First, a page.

If there is one thing that is true in this world, it is that time stops for no one. Whether we want it to or not, the hours and days carry on, and as it does so, we grow older. Aging is all a part of life and is a very natural thing. However, it is important to take some time to explore some misconceptions or myths about aging. Negative stereotypes certainly exist out there, and today, we want to break those down.
While your first thought might be to immediately type ‘retirement communities near me’ into your browser right away and look at options in your area, let us examine understanding aging first, and just what growing older looks like.
Did you know that every day in the United States, 10,000 baby boomers turn 65? This means that by the year 2029, those aged 65 or older will make up for about 20% of the population. This is a pretty drastic change when you consider the fact that in 2012, only 14% of the population was 65 or over. This is certainly a significant shift!
When you think about an older person, what do you think of? Do you see a stereotypical image of someone napping on the couch or a rocking chair? What about mental health? Do you automatically presume that aging automatically means developing memory loss issues, such as Alzheimer’s or dementia? While yes, it is certainly possible, there is also a lot more to aging that you maybe hadn’t considered before.
For example, there is no typical ‘older’ personality. According to psychologists, the majority of our personalities are developed within the first six months of our lives. Granted, outside factors and various stages of life can influence our personality, but they are mostly intact by the time we reach six months old. Keeping that in mind will give you a better understanding of busting down the following myths.
Myth #1: Older people have zero interest in the outside world.
One of the first stereotypes that people are quick to assign to older folks is the idea that they are technology illiterate or just plain don’t like the idea of using computers or the internet. While there may exist some gaps in knowledge with certain technological concepts, people aged 65 or older do actually enjoy using the internet. As a matter of fact, over 100,000 people aged 50 or older participate in the non-profit Road Scholar learning program each year that focuses on learning about various cultures across the world. That’s an impressive number! If you’re still not convinced, try asking your senior parent if they have a TikTok account – you might be surprised!
Myth #2: Older people prefer to be alone.
Not only is this untrue, but this way of thinking is actually extremely dangerous! Senior isolation is especially draining on one’s well-being, leading to the deterioration of not only physical health, but mental health as well. Just like anyone else, seniors need to be a part of thriving and active social circles. This could be friends around their same age, or even their family members. When Googling ‘retirement communities near me’, be sure to pay attention to what senior living facilities have to offer, especially in the realm of social activities.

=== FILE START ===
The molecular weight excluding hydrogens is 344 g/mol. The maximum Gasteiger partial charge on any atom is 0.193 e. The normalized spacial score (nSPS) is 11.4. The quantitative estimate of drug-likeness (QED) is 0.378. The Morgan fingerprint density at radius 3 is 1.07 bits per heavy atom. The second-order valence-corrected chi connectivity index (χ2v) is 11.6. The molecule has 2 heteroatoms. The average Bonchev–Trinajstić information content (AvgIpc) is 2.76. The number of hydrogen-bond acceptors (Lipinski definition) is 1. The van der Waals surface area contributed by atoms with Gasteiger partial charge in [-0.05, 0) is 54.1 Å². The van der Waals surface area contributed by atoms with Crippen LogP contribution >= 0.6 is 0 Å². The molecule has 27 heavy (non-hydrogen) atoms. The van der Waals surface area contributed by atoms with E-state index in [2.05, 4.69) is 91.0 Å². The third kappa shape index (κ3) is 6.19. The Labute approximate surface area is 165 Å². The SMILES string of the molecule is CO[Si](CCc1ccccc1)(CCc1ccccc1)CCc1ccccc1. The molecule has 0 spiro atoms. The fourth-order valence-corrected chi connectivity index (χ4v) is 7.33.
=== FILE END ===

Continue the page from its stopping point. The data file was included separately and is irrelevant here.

Myth #3: Older people don’t contribute much to society.
With age comes experience, and as we all know, experience is invaluable. People over the age of 50 bring a lot of knowledge and skill to their homes, workforce, and communities. Many volunteer to tutor, assist foster children, work as ‘candy stripers’ at local hospitals, or even actively participate with non-profit organizations such as Meals on Wheels or Habitat for Humanity. They serve as model citizens for the younger generations, and pass down stories about culture and heritage that might otherwise be forgotten.
Myth #4: As people age, they just get more stubborn.
Those aged 65 or older have lived through some very critical, and often dark, times in history. They have survived, and maybe even fought in, several wars and international conflicts, helped implement mass change, such as the Civil Rights Movement, and probably even watched the Space Race occur. And that is only barely scratching the surface! Older people have great mental resilience, and can look at adversity and hardship and know how to handle it. They aren’t just ‘stubborn’ or ‘set in their ways’. In fact, they’ve been flexible since before most of us were born!
Myth #5: Seniors tend to have a diminished mental and physical state.
While yes, getting older does come with a few downfalls, such as slowing down just a bit, there is much to be done that can help ease these symptoms. There are healthy habits that work to combat the deterioration of our stem cells, allowing us to maintain peak physical form as long as possible. Here are a few habit that seniors can try:
Go on regular walks around the neighborhood with a friend or family member, or maybe even your furry best friend. Not only is this great for lung and heart health, but will boost mental health as well.
This activity does wonders to help bolster muscle strength and retain bone density. You don’t have to lift like you’re training for the next Iron Man competition, but even lifting 10-15 lbs on a regular basis will keep your body strong.
Don’t just hit the gym, give your brain a workout, too! Play games such as chess or Sudoku, put together jigsaw puzzles, and try to solve brain teasers or crosswords. These activities are usually very fun and can help keep your brain sharp as well.
Aging is inevitable, but it can be something fun and exciting! With each new year on the calendar, we are making way for fresh experiences and the opportunity to make new memories while we’re at it. While aging does come with concerns and challenges, maintaining a positive disposition and doing our best to stay active and involved can help to curb some of these issues. After all, these aren’t called the ‘golden years’ for nothing!